You shouldn’t count on it, but something you’re saved before you even know that you’re in trouble.
I had my first Couchsurfing experience during my first Interrail trip in Europe in 2012.
For those of you who don’t know it, Couchsurfing is a website/community where people can host travelers or be hosted by someone anywhere in the world. In recent years, Couchsurfing has become a paid service, and it has gained free alternatives such as BeWelcome, Trustroots and Warm Showers.
Earlier on the journey, I had slept one night at the main train station of Berlin. I thought I would do the same in Zurich, Switzerland. I arrived at the station late in the evening with no other place to stay.
Meeting My Host
As I was walking around the station looking for a place to sleep in, I was approached by a middle-aged woman. She asked if I was alright and if I needed any help. I casually told her that I was fine – I was just going to sleep at the station.
“You can’t sleep at the station! It closes at night!” she exclaimed, looking a bit stunned.
She then told me that she was a Couchsurfer, and if I wanted, I could stay at her place, assuring she had no other intentions. I was already a member of Couchsurfing at this point, though I had not stayed anywhere yet. I trusted her, so I ended up staying in her place on the outskirts of Zurich.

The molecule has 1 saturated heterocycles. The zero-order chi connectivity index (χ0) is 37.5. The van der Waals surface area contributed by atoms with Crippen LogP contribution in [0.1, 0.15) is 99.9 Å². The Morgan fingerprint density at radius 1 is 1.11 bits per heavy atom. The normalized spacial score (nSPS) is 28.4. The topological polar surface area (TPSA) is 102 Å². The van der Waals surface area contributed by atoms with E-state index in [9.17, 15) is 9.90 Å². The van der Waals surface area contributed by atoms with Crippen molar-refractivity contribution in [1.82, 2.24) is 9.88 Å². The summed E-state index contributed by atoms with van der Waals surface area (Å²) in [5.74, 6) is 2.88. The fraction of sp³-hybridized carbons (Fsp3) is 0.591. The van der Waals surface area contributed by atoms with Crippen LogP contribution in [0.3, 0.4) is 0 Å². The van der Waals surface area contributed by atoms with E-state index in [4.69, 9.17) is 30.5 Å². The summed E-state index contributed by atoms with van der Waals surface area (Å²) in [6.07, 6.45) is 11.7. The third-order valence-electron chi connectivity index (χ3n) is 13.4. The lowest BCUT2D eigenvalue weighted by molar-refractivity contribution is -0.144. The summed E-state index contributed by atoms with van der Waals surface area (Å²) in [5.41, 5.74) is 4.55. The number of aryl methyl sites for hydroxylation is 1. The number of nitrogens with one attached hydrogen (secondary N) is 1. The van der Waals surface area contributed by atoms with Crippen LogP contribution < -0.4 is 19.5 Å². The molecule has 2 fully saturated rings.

Despite our age-gap and cultural differences, we had an instant connection and shared many great discussions. I saw her again on other trips, including my second Interrail trip (see Travel Memory #3) and my 2-year trip around the world.
The Other Side of the Story
Years later, on one of our reunions, my host told me more of her side of the story. She told me that right as she got out of her train at the Zurich train station, she got a strange feeling that there was someone at the station who needed her help.
When she saw me, she was sure I was the person she was supposed to help.
I remember her noticing me from the other side of the terminal. She looked bewildered, and as I didn’t want any extra attention at that point – I was looking for a quiet corner to sleep in, after all – I left the area and went to check the other floors of the station. When I got back to the main terminal, she found me again.
I don’t know where my host’s feeling came from. But then again, do I need to find a logical explanation for everything? Not really.